Produced with a 3D printer
These microrobots have movement with six degrees of freedom, similar to drones in the air. They were created using a 3D printer from the company Nanoscribe, with a resolution of one hundred nanometres. The material used is a specific biocompatible polymer. Designed and developed at the ISIR, the microrobots were then produced by a team from the Femto-ST Institute3 in Besançon (eastern France), which specialises in 3D printing on such small scales.
3D printing can generate large quantities of different tools, and adapt them based on needs. For instance, the researchers came up with microrobots that can grasp a cell and turn it over, in order to observe it from every angle. They also built a machine equipped with a probe that measures in real time the interaction of forces and resistance of objects it touches, all this inside a Petri dish. The device – a scientific instrument suitable for biomedicine – was conceived as part of the ANR IOTA project.
A helping “hand” to target tumoural cells
“We are exploring applications for these technologies in experimental biology,” explains Haliyo, citing the ANR OptoBots project. “We are working in particular on colon cancer,4 with the goal of using T lymphocytes. These particular white blood cells attack cancerous ones through the phenomenon known as adhesion. However, some diseased cells are incorrectly detected, and we need tools to understand why.” The researchers are hoping that this will eventually enable them to “programme” lymphocytes to target those cells that continue to escape detection.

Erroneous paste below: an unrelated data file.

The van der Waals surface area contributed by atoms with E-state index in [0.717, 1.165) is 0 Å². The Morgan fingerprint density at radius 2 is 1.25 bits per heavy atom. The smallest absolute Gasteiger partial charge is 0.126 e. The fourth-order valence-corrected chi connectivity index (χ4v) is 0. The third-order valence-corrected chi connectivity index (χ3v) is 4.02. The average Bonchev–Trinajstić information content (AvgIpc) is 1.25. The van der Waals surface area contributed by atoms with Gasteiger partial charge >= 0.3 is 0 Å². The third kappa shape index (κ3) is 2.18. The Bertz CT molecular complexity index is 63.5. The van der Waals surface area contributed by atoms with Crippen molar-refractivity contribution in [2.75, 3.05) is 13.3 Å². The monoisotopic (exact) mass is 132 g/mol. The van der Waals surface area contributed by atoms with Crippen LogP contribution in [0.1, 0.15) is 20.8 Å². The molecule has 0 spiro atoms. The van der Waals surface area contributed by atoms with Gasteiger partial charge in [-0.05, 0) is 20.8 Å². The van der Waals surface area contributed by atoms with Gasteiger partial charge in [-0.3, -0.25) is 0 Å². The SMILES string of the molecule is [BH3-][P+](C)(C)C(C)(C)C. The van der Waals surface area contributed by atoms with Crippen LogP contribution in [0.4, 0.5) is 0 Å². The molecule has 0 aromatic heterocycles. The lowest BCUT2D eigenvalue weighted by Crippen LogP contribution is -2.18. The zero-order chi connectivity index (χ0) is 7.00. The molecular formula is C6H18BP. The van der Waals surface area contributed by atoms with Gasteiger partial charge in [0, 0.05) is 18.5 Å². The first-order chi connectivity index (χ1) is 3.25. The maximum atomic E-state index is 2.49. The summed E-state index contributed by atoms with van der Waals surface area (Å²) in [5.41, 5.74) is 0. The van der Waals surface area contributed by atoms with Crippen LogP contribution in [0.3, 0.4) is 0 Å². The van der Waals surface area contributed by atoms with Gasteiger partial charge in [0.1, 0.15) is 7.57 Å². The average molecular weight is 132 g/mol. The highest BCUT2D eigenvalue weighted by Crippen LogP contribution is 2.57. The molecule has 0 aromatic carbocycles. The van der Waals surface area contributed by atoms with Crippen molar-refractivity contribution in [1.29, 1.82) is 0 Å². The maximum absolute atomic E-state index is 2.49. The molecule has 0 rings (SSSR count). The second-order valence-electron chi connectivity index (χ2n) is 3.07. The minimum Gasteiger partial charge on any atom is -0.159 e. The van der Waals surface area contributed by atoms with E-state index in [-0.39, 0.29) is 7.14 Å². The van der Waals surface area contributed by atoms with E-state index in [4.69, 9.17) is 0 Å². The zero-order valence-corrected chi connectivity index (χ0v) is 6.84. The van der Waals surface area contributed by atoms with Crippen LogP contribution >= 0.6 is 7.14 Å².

Another potential avenue is to use the microrobots in connection with medically-assisted procreation techniques, such as in vitro fertilisation (IVF). “Given the enormous demand and a success rate below 20%, we had the idea of automating the selection of gametes, along with other stages of the procedure. Today this is still done by hand using pipettes, which essentially amounts to manipulating a Lego brick with a crane.” Researchers are planning to collaborate with the Reproductive Biology Department at Hôpital Tenon (Cecos)5 in Paris.
In addition to its precision, the micromanipulation technique can control robots within sealed systems, such as labs-on-a-chip. Especially suited to the situations encountered in biomedical research, in which samples are highly sensitive to the environment, microrobots will no doubt be busy on all fronts!
- 1. CNRS / Sorbonne Université.
- 2. Technique developed by the American physicist Arthur Ashkin, who was awarded the 2018 Nobel Prize in Physics.
- 3. Franche-Comté Electronics Mechanics Thermal Science and Optics – Sciences and Technologies (CNRS / COMUE Université Bourgogne Franche-Comté).
- 4. With Thierry Rose, a researcher at Institut Pasteur.
- 5. Department directed by professor Rachel Levy.
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A graduate from the School of Journalism in Lille, Martin Koppe has worked for a number of publications including Dossiers d’archéologie, Science et Vie Junior and La Recherche, as well the website Maxisciences.com. He also holds degrees in art history, archaeometry, and epistemology.